Elizabeth Margret Asiimwe

Elizabeth Margret Asiimwe

Makerere University School of Public Health, Uganda

Title: Uganda: which direction are we heading? The escalating prevalence of sexually transmitted infections


Elizabeth Margret Asiimwe is working as an asst. Prof at Makerere University School of Public Health, Uganda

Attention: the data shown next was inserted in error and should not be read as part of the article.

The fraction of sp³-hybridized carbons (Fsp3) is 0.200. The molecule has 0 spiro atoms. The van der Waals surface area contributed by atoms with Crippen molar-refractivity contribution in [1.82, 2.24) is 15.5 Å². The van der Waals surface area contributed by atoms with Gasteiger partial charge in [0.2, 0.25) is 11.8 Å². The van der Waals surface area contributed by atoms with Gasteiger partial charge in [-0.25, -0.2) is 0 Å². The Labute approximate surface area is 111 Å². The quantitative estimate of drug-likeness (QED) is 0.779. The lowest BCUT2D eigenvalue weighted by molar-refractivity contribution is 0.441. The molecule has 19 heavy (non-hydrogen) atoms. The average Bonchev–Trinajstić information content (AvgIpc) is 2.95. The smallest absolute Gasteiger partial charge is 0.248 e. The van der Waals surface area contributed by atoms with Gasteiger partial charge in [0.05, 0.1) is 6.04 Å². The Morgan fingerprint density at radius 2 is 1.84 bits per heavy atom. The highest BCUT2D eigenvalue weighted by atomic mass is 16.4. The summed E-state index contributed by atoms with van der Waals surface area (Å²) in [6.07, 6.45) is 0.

Background: Whereas sexually transmitted infections (STIs) have been controlled in the developed world, in sub-Saharan Africa the burden continues to grow. STIs increase the likelihood of HIV infection and various complications. A study in Mwanza, Tanzania, demonstrated that STIs accounted for almost half of new HIV infections. High STIs prevalence may jeorpadise “getting to ZERO new HIV infections by 2015”.This paper presents STI prevalence in Uganda between 2001 and 2011. Methods: We reviewed Uganda Demographic and Health Survey (UDHS) reports o(2001, 2006 and 2011) for STI prevalence.The population surveyed per year was; 9208 (2001), 11,034 (2006) and 11,820 (2011). We extracted results on characteristics of the people who self reported suffering from STI or had STI symptoms (bad smell, abnormal genital discharg and genital sore or ulcer), treatment seeking practice. Results: STI prevalence rose from 16.6% in 2001 (n= 6,398) to 26.5% (n= 7,383) in 2011 among women and trippled among men (5.5% in 2001(n=1,643) to 14% (n=1777) in 2011). At regional level, Central-1 had the highest STI prevalence amongst women (37.4% (n=771) and Kalamoja the least (0.6% (n=247) in 2006. Amongst men, highest STI prevalence was in 2011 in East-Central at 28.0% (n=194), and lowest in West-Nile at 3% (n=107). Results showed that STI prevalence increased almost six-fold in Central-East from 5.3% (n=469) in 2000 to 28% (n=194) in 2011 in men. Higher STI prevalence was reported among the married, middle income earners, urban dwellers and those with higher education. A higher proportion of men sought treatment (70% (n=90) compared to women (61%, n=1,062) including traditional healer interventions (12% vs. 7%). Conclusion: The review reveals a marked increase in the prevalence of STI in the country and especially in the eastern region. The surging trend calls for an urgent need for the country to re-examine STI preventive programs.

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